According to medical professionals, early marriage is one reason for Afghanistan's high infant and maternal mortality rates. At 165 deaths per 1,000 live births, infant mortality here is among the highest in the world. Statistics say that every 30 seconds an Afghan woman dies of pregnancy-related causes. The Afghan Ministry of Women's Affairs believes early marriage negatively impacts girls on every level: it hurts their health, denies them an education and forces them into repeated cycles of poverty, pregnancy and childbirth. It damages the child emotionally and psycho-socially by reducing her choices in life and limiting any opportunity for empowerment.

Child marriage is a violation of the right of children to freedom from sexual exploitation, as demanded in the United Nations Convention on the Rights of the Child, to which Afghanistan is a signatory. According to the Afghan Independent Human Rights Commission, between 60 and 80 percent of all marriages are forced. In Herat, forced early marriage is an oft-cited reason for the high number of attempted suicides by self- immolation.

Forced into an early marriage by her father, Aisha* became the second wife to a man who abused her. She had a poor relationship with both her mother-in-law and the first wife with whom she shared the home. Returning to her family was not an option, nor could she seek divorce. So at 16, after two years of marriage, she poured kerosene over her body and lit herself on fire. Eighty-five percent of her body was covered in third-degree burns. Doctors could only offer her pain medication as she slowly died, succumbing to her injuries weeks after her admission to the Herat burn unit.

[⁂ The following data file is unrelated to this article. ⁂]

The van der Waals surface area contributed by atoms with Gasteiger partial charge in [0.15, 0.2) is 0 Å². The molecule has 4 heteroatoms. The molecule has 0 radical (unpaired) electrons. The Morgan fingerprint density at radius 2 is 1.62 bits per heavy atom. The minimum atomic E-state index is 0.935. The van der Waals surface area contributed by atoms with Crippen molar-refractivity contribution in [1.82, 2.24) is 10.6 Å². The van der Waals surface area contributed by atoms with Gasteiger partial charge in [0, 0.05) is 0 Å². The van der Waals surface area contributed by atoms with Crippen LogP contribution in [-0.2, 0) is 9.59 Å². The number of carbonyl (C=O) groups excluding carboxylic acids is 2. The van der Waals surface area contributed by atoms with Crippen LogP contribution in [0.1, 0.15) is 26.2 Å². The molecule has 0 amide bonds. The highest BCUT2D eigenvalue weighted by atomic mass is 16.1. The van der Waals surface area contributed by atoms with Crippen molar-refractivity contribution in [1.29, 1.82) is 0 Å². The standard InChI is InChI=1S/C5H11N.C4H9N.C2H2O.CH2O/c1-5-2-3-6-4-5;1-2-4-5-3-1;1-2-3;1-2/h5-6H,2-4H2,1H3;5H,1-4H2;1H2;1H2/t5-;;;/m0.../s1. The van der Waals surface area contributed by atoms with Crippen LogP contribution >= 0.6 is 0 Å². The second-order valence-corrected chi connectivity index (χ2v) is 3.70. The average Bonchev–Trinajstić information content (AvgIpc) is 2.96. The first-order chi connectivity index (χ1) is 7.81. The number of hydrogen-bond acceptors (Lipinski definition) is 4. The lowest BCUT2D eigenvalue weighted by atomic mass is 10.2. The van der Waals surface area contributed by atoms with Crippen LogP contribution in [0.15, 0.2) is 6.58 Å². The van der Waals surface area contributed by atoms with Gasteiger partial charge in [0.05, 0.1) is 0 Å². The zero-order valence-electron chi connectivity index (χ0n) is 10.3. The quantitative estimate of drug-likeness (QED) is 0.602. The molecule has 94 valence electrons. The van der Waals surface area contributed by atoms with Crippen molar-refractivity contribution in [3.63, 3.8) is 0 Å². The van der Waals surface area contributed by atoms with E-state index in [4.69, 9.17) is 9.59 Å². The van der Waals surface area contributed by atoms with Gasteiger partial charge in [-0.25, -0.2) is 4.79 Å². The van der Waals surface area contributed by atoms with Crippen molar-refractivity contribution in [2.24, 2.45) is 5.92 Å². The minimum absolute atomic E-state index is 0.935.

While some children, such as Parigul, are sold out of desperation, the practice is deeply ingrained in social and cultural attitudes. A society so set in its customs does not give way to laws so readily. Under Article 70 of Afghanistan's penal code, the legal age for marriage is 16 for girls, 18 for men, and can only be with consent, never forced. But there is little adherence to this.

Parigul's family does not have any land or livestock left to sell. Parigul is among the last of their "assets." Sausan says that Parigul won't be forced to marry immediately. She can live at home and continue school for four more years.

But this family has been beset by hard times before, and two older sisters have not fared so well. The eldest daughter, Riala, 16, was sold into marriage at 11. Today she is the mother of two. The second daughter, Halima, 14, is also married with an 18-month-old daughter. Parigul will be fortunate if she is permitted to continue her schooling.

Sausan's voice has little anxiety as she describes the family's unthinkable situation. But this is clearly not what she wanted. "All I ever dreamed of having was a good house, enough food and a healthy family—a peaceful country, too, where my children could get an education."

Fidgeting nervously with the knot of the headscarf that now hangs loosely beneath her chin, Parigul begins to open up. "I wish we had a developed country. One that was peaceful and green." Then she adds, "Where people were free."

Originally published in Child View, Winter 2008.